It is interesting to note that like every successful and humble man, Francis Kéré too had faced resistance over his choice of materials. He had revealed earlier that initially villagers did not welcome the use of traditional clay bricks fortified with concrete to offer natural cooling. The villagers believed the structure would not withstand rainy season unlike glass and steel structure. Throughout his career, Francis Kéré has encountered this unwanted opposition from the villagers even when local craftsmen were collaborating in the projects.
Francis Kéré had elucidated earlier, “There is still a feeling that everything that is local is primitive. Let us say 90% of people in Burkina Faso use clay, but they see it as a ‘poor person’s material’. So, when they have more money to spend, they try to look for other materials. Sometimes, the Western world and how it communicates makes things in the West (appear to) be the best. And they are perceived by others to be the best, without taking into account that local materials can be the solution to the climate crisis and can be our best alternative in terms of socio-economic (development). The more local materials you use, the better you can promote the local economy and (build) local knowledge, which also makes people proud.”
Francis Kéré’s architectural approach has remained grounded in principles, which he established in Gando, in spite of his success and renowned stature. Kéré Architecture has designed bigger projects like large-scale campuses and two National Parliaments. His design creations to overcome artificial handicap is well thought of by utilizing natural elements to make his projects effective and sustainable. Having raised sufficient funds overseas, Francis Kéré returned to his village to build a 5,600 sq ft contemporary and sustainable school facility. He incorporated design elements by strategically placing windows to allow indirect sunlight to light up the classrooms, while generating airflow as natural ventilation to keep it cool.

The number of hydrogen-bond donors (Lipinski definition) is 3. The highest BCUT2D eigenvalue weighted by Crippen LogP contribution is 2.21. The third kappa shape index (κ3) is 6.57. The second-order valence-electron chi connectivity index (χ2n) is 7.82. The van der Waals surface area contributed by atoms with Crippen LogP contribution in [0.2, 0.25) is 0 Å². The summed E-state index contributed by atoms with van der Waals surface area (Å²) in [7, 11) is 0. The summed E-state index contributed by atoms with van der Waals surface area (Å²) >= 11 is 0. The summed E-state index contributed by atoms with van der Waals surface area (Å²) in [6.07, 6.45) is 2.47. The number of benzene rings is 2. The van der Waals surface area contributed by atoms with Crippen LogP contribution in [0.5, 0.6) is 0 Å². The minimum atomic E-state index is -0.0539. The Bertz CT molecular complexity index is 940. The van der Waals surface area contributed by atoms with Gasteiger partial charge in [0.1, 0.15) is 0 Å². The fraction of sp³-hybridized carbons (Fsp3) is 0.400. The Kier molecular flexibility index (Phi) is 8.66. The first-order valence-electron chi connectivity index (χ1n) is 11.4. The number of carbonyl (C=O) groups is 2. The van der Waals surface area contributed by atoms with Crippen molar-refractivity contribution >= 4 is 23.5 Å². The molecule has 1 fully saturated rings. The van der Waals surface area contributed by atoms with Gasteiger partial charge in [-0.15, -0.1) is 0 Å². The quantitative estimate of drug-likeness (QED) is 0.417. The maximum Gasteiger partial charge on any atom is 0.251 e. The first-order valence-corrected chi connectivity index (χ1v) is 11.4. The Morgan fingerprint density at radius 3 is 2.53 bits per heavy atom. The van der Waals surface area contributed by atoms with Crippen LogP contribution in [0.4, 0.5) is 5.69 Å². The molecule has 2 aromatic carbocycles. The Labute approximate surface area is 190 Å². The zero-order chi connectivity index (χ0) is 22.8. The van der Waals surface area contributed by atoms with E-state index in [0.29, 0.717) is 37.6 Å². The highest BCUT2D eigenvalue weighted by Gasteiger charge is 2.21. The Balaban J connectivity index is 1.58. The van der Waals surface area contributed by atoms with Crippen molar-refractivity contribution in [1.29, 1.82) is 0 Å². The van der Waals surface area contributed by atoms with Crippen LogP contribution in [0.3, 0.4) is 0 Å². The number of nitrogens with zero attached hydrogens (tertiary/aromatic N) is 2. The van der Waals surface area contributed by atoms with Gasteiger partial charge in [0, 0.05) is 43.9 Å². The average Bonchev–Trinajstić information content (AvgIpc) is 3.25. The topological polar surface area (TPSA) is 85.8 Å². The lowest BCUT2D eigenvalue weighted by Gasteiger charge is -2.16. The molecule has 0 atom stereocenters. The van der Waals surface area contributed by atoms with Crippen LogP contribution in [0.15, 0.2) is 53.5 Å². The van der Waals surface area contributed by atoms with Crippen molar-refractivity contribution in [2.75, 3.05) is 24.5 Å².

Francis Kéré is truly a unique architect and unlike other modern-day architects. His design creations are marvel of simplicity, functionality, objective with a role to play in the community and above all, a work of true necessity sans wastage of unwanted materials. He believes that many architects are alienated from the processes that bring their visions to life. He sees a growing divide between design and construction.
In one of his earlier interviews, Francis Kéré had elucidated, “There is a big disconnection, because you have people just sitting in an office with a computer designing and shaping our world. This is not the best approach. If you have a big architecture firm, then it is good to find a way to give people experience on construction sites. It does not take a miracle; it is possible. And we need to be aware that young professionals who spend time on construction sites, and really see how materials are put together, will have a different approach to design than those who just design on their computers.”